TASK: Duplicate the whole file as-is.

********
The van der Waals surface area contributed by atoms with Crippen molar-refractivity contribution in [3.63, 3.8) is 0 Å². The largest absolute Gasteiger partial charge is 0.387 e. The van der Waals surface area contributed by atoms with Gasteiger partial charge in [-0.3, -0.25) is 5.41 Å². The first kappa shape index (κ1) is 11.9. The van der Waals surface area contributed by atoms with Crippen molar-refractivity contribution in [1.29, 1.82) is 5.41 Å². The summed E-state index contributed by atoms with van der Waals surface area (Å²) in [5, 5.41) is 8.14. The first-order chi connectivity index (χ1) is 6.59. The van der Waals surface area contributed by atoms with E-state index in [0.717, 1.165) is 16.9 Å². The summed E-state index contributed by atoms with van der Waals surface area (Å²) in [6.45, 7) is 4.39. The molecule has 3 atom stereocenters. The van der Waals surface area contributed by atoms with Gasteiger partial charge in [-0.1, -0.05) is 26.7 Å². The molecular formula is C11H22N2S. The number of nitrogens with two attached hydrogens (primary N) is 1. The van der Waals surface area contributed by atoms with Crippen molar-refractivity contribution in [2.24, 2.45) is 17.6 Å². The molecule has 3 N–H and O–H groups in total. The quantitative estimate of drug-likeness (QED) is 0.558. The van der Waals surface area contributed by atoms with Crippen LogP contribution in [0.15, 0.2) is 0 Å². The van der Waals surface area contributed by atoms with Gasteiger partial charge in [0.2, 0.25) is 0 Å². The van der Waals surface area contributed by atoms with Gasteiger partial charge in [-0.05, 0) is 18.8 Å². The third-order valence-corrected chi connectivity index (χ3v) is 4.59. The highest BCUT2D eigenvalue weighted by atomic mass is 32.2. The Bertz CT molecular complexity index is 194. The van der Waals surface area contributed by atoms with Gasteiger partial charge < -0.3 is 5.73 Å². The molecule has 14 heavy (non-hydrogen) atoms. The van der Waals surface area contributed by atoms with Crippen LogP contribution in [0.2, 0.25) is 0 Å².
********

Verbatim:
The van der Waals surface area contributed by atoms with Crippen molar-refractivity contribution in [3.63, 3.8) is 0 Å². The largest absolute Gasteiger partial charge is 0.387 e. The van der Waals surface area contributed by atoms with Gasteiger partial charge in [-0.3, -0.25) is 5.41 Å². The first kappa shape index (κ1) is 11.9. The van der Waals surface area contributed by atoms with Crippen molar-refractivity contribution in [1.29, 1.82) is 5.41 Å². The summed E-state index contributed by atoms with van der Waals surface area (Å²) in [5, 5.41) is 8.14. The first-order chi connectivity index (χ1) is 6.59. The van der Waals surface area contributed by atoms with E-state index in [0.717, 1.165) is 16.9 Å². The summed E-state index contributed by atoms with van der Waals surface area (Å²) in [6.45, 7) is 4.39. The molecule has 3 atom stereocenters. The van der Waals surface area contributed by atoms with Gasteiger partial charge in [-0.1, -0.05) is 26.7 Å². The molecular formula is C11H22N2S. The number of nitrogens with two attached hydrogens (primary N) is 1. The van der Waals surface area contributed by atoms with Crippen molar-refractivity contribution in [2.24, 2.45) is 17.6 Å². The molecule has 3 N–H and O–H groups in total. The quantitative estimate of drug-likeness (QED) is 0.558. The van der Waals surface area contributed by atoms with Crippen LogP contribution in [0.15, 0.2) is 0 Å². The van der Waals surface area contributed by atoms with Gasteiger partial charge in [0.2, 0.25) is 0 Å². The van der Waals surface area contributed by atoms with Gasteiger partial charge in [-0.05, 0) is 18.8 Å². The third-order valence-corrected chi connectivity index (χ3v) is 4.59. The highest BCUT2D eigenvalue weighted by atomic mass is 32.2. The Bertz CT molecular complexity index is 194. The van der Waals surface area contributed by atoms with Gasteiger partial charge < -0.3 is 5.73 Å². The molecule has 14 heavy (non-hydrogen) atoms. The van der Waals surface area contributed by atoms with Crippen LogP contribution in [0.2, 0.25) is 0 Å².